The University of Iowa

Marcus Haack

Marcus Haack, black and white photograph
When Marcus Haack joined the University of Iowa College of Education Educational Administration faculty in 2002, he brought with him a wealth of experience. He had served as a teacher, principal, superintendent, as head of the curriculum bureau at the Iowa Department of Education, and as associate director of the School Administrators of Iowa. He retired in the summer of 2015 as clinical associate professor in the Educational Leadership Program.

Beth Basinger, an English teacher at Adel-DeSoto-Minburn High School in Adel, Iowa, hopes to finish her Educational Administration degree in 2016. She says Haack’s real-world experiences have made a world of difference to her as his student.

“He’s climbed the same ladder we aspire to climb,” Basinger says. “He has lived this life we aspire to live and is willing to share everything he has learned from the experiences he’s had.”

Though Haack has retired from the College of Education, his work continues to impact his students.

Kim Sleezer, who is studying to earn her principal licensure in 2017, says Haack has been an inspiration to her.

“I vowed after my first meeting with Dr. Haack that I needed to work harder to make the students in my own life feel as important as I had been made to feel after meeting Dr. Haack,” says Sleezer, who is also a teacher at Excelsior Middle School in Marion, Iowa. “In a world where we are all ‘connected’ but rarely feel as if these connections are meaningful, Dr. Haack inspired me to be a better educator and leader because of the time he took to listen to my goals and future aspirations.”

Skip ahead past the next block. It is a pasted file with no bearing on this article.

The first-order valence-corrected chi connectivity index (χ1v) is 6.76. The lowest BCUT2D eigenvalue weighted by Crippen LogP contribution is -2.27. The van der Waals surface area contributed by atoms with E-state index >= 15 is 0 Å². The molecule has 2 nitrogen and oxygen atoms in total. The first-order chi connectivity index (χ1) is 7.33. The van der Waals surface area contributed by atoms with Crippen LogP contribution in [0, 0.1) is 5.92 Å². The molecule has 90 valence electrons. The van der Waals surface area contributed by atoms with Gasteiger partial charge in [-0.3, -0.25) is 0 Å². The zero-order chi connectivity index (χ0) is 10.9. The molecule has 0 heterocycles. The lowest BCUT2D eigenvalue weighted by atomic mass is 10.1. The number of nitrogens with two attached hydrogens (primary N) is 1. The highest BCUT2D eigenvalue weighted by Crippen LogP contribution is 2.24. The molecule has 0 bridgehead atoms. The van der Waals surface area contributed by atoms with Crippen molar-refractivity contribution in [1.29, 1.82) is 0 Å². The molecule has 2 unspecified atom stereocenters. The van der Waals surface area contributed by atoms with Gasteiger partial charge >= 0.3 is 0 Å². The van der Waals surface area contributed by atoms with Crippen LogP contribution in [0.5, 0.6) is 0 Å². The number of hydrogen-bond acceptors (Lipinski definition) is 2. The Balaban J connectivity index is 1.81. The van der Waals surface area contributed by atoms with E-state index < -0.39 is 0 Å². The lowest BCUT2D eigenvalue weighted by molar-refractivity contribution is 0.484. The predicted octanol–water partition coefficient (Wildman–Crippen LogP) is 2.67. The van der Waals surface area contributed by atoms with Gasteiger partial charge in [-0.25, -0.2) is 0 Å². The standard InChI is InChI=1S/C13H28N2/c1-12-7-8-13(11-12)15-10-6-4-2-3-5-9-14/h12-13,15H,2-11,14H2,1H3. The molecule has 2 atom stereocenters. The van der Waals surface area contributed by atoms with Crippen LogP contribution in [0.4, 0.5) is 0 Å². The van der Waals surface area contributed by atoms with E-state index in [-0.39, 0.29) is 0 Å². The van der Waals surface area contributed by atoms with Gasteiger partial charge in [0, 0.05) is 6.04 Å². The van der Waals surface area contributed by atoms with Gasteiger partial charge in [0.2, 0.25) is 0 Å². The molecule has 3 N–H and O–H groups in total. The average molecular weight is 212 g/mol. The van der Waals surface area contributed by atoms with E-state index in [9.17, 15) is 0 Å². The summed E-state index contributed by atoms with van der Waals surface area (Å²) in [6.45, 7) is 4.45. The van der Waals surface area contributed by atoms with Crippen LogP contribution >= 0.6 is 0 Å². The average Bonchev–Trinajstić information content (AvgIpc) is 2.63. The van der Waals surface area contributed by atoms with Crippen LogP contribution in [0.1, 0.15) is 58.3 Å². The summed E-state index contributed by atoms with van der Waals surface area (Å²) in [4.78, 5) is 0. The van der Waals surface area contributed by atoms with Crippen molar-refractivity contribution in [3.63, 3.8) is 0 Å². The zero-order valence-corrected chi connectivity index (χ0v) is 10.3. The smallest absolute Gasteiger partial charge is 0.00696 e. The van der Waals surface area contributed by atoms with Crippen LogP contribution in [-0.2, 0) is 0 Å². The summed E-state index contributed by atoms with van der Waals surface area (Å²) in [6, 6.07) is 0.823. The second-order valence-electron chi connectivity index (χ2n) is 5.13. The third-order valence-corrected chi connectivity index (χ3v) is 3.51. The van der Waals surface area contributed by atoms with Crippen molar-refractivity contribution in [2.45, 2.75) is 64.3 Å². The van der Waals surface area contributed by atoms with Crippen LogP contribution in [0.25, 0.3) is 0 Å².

Haack has also seen his program grow and evolve during his time at the college. The program shifted from being campus-based to entirely online, allowing students from all geographical areas to become Hawkeye leaders.

“In my last semester, I had students from Ida Grove, Webster City, Harlan, Illinois, and up on the Minnesota line,” Haack says. “I’ve even had international students from Columbia, Saudi Arabia, and Indonesia.”

One thing Haack says has been important to him is continuing to build personal connections and a sense of community, even when students are meeting electronically rather than face to face.

“Dr. Haack has a knack for building relationships with people,” says Basinger, whose husband, Chris Basinger, is also an Educational Leadership graduate and now principal of Norwalk High School in Norwalk, Iowa. “Dr. Haack believes people are the most important factor in education and I know that because of his influence, the same will be true for me in my role as a future school educator.”

Haack is leaving his position at the college to pursue a new life as an ordained minister, but he says the work is closely related.

“I’m not trying to preach religion here by any means, but if you administer a school, you are ministering,” Haack says says. “Your job is to clear the path, to provide resources so that people can perform, and to minister to their needs. That, to me, is what a successful leader does.”